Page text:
The subject of this chapter is what are now anachronistically referred to as “replicas” of archaeological material from the long nineteenth century, generally referred to at the time of their creation as “reproductions,” “facsimiles,” or occasionally “models.” Focusing on copies of early medieval (post-Roman / pre-Romanesque) material culture, and drawing on case studies from Scotland, I will consider the broader merits of a biographical approach to the study of replicas – as authentic things in their own right and as part of the composite biographies of the original and all its reproductions. The approach advocated here has relevance and application anywhere in the world that replicas were or continue to be created, and where present-day society needs to understand and be able to assess critically their contemporary value, significance, and authenticity. The objects that form the focus of this study were primarily made for and by antiquarians and museums whose aspiration was that these were exact copies of the shape, if not the precise color and texture, of their subjects. There was never any pretense that they were the originals but in due course they came to be regarded as inauthentic because of the prevalence of the idea, now challenged, that authenticity is a property bound up with the intrinsic fabric of the thing (Jones 2010: 182).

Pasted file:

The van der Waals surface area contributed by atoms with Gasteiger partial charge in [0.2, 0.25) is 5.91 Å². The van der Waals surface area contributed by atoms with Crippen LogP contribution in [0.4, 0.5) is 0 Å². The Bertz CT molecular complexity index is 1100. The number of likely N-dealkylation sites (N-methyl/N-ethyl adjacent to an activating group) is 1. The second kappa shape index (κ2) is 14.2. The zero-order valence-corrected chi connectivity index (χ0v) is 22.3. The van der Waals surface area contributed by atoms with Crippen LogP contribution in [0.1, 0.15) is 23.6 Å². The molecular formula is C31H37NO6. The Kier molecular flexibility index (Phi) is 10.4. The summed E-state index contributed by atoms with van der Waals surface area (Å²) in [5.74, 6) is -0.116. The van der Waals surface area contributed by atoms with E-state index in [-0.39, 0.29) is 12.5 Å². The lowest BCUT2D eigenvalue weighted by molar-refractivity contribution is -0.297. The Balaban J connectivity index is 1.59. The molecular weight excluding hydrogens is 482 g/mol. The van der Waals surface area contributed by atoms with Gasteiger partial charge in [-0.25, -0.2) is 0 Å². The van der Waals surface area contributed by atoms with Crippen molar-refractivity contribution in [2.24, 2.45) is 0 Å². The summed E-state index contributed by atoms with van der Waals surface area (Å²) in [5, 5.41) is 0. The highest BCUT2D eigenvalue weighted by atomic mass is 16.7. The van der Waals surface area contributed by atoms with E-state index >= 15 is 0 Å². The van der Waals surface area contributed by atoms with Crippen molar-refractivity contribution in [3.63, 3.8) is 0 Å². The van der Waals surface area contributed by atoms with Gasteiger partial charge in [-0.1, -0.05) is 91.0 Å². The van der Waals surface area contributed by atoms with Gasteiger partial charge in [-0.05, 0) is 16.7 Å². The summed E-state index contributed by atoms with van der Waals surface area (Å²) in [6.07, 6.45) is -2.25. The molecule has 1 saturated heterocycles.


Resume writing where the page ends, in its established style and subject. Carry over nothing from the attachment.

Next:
The production and exhibition of replicas of archaeological material was a very significant and serious enterprise for museums and international fairs, particularly between the Great Exhibition of 1851 in London and the First World War. Indeed, living in a world of reproductions and replicas has been seen as a defining attribute of late nineteenth-century culture in general (Orvell xv, 39). In museums they were intended for observation, education, handling, documentation, presentation, and art training, not least as part of a concerted effort to improve the quality of industrial design and the taste of nations through the advocacy of universal principles of art. The reproductive media embraced the technologies and craft of plaster casts, electrotypes, fictile ivories, architectural models, watercolor copies of medieval stained glass, brass rubbings, paper mosaics, and, particularly from the 1850s onwards, photographs (Baker).